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Botswana mulls plan to reduce human-wildlife conflict


Botswana is seeking long-term solutions to reduce human-wildlife conflict and create win-win results for both people and animals, said a senior government official Thursday.

During a meeting in Gaborone, the capital of Botswana, to discuss the 2023 National Human-Wildlife Conflict Consultation and its implementation, Grace Muzila, permanent secretary of the Ministry of Environment and Tourism, said that some measures to manage human-wildlife conflict, such as the compensations scheme, remain costly and unsustainable.

"The government spends a lot of money on a compensation scheme for damages of property by problem animals. An amount of 148 million pula (about $10.8 million) was disbursed as compensation by the government to affected farmers from 2018 to 2023," she said.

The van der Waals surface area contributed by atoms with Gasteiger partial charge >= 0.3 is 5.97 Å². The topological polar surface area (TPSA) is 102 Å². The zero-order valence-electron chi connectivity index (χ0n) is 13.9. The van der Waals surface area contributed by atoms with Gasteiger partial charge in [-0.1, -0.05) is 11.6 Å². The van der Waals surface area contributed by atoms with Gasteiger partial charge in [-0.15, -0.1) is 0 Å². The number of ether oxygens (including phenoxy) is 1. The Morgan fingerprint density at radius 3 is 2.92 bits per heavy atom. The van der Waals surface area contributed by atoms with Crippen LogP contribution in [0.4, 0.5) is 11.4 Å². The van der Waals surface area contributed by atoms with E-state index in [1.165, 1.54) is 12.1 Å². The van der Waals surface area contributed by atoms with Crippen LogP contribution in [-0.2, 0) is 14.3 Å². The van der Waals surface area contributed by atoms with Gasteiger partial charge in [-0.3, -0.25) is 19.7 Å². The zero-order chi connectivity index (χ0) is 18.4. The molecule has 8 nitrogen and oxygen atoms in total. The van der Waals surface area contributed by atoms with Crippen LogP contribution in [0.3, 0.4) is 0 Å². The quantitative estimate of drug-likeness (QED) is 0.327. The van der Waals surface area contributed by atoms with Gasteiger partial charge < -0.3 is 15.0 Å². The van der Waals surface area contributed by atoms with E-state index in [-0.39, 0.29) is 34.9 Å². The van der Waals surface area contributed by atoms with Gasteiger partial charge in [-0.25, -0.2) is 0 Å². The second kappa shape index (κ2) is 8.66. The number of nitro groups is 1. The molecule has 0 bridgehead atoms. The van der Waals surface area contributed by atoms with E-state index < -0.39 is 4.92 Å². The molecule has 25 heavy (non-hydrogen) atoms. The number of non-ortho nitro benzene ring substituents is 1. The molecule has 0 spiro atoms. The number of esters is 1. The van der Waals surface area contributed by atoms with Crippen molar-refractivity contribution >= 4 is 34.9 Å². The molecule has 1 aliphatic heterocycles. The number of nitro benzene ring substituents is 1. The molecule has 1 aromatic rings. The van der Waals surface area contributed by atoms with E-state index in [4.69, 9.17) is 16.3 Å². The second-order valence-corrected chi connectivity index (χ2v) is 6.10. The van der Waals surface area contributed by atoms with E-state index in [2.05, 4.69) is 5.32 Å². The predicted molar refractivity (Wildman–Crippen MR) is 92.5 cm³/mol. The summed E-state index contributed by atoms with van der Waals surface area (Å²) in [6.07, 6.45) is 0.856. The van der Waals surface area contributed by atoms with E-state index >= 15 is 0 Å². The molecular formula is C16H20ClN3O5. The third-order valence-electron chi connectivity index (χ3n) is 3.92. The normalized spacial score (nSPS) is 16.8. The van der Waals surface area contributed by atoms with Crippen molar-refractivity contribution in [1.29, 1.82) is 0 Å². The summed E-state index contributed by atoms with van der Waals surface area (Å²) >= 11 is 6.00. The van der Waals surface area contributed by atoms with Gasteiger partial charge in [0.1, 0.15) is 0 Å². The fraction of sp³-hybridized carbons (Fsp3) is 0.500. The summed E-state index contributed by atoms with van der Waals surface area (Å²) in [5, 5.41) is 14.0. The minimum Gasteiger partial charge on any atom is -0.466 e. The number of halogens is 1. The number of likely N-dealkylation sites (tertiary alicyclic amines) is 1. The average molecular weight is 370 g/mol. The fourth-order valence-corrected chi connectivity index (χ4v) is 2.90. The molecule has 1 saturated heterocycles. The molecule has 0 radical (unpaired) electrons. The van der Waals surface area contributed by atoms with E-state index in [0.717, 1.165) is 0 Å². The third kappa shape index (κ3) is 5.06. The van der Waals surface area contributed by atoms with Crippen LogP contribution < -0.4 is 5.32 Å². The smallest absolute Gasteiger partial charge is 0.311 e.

She noted that the meeting provides an opportunity for stakeholder input to inform decision-making, which is critical for a long-term solution that considers reducing human-wildlife conflict and promoting coexistence.

Scenery of Botswana. /CFP
Scenery of Botswana. /CFP

Scenery of Botswana. /CFP

The Ministry of Environment and Tourism has collaborated with the University of Botswana (UB) to create a national, long-term strategic and action plan for human-wildlife management in Botswana, which is expected to take 15 months. The UB is expected to create a strategy for promoting human-wildlife coexistence, she said.

According to Muzila, 46,140 problem animal incidents had been reported throughout all districts between 2018 and 2023, with 69 humans killed and 57 more injured as a result of contact with wild animals. Botswana's problem animals include elephants, lions, and leopards. Elephants are responsible for the vast majority of animal occurrences.

Source(s): Xinhua News Agency
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